Rookie T.J. Yeldon has been floating under the radar this season, but he's starting to become a pretty consistent asset in fantasy. He's hit 12.9 or more PPR points in each of his last four games, when three of those contests were against the Buccaneers (7th against the run according to our metrics), the Bills (26th), and the Jets (5th). Yeldon's got a huge share of the backfield as well, seeing double-digit carries in each game played this season. And he's hit at least 62.7% of the team's snaps in each contest.

So he's a decent buy simply because of his role and performance, but also because of his playoff schedule. In Week 14, Jacksonville gets Indy, a team allowing the 11th most fantasy points to the running back position this year. Week 15 is Atlanta, who rank eighth worst. And in Week 16, they get the Saints, who are also a bottom 10 team.

If Yeldon's touchdown scoring regresses a bit -- he has just one rushing touchdown despite all of the attempts -- he's got a great shot to be a stud down the stretch.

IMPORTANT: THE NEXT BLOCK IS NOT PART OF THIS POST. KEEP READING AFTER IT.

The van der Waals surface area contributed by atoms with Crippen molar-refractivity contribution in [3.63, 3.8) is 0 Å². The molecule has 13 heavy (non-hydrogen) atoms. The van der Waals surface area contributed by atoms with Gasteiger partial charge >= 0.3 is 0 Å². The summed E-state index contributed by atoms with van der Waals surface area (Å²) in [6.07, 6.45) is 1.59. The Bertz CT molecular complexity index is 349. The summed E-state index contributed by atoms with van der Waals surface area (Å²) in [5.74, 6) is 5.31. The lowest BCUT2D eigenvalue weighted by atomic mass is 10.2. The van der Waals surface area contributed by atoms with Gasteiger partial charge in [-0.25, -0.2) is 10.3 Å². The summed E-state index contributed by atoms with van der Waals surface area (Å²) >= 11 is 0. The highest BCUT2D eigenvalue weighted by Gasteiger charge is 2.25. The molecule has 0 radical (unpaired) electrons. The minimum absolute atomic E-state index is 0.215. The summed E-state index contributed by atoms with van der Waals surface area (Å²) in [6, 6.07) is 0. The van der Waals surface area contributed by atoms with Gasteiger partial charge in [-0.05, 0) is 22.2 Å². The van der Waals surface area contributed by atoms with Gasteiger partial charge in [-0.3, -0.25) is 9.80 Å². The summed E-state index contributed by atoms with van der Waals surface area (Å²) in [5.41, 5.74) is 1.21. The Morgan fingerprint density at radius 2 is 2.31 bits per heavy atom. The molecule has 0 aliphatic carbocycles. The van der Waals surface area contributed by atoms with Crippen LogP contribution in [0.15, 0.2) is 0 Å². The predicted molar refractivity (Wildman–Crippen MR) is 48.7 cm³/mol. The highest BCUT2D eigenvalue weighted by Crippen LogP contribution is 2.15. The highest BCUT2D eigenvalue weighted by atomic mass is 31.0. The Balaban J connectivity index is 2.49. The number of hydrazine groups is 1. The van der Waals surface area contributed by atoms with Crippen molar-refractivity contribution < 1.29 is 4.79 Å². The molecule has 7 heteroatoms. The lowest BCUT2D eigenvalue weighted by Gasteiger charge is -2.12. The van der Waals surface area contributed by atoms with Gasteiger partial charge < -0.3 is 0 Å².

Add Kenny Stills

After the Dolphins' bye in Week 5, the team let it be known that they'd trot Stills out on the field more under interim head coach Dan Campbell. Though that contest didn't show us much, the last three have, as Stills has seen 76.2%, 82.5% and 63.8% of the Dolphins' snaps. He's also been targeted 12 times over Miami's last two games, posting reasonable numbers.

Part of this is certainly game script related, but at the same time, Miami's rest-of-season schedule sort of dictates a fast tempo, play-from-behind offense. They get the Eagles this week and still have the Colts and Chargers on their schedule as well, which come during the fantasy playoffs. Even if Stills' portion of the offense doesn't grow down the stretch, deeper leagues could find him valuable later on in higher-scoring games. Naturally, though, he's still a risky play each week given natural variance.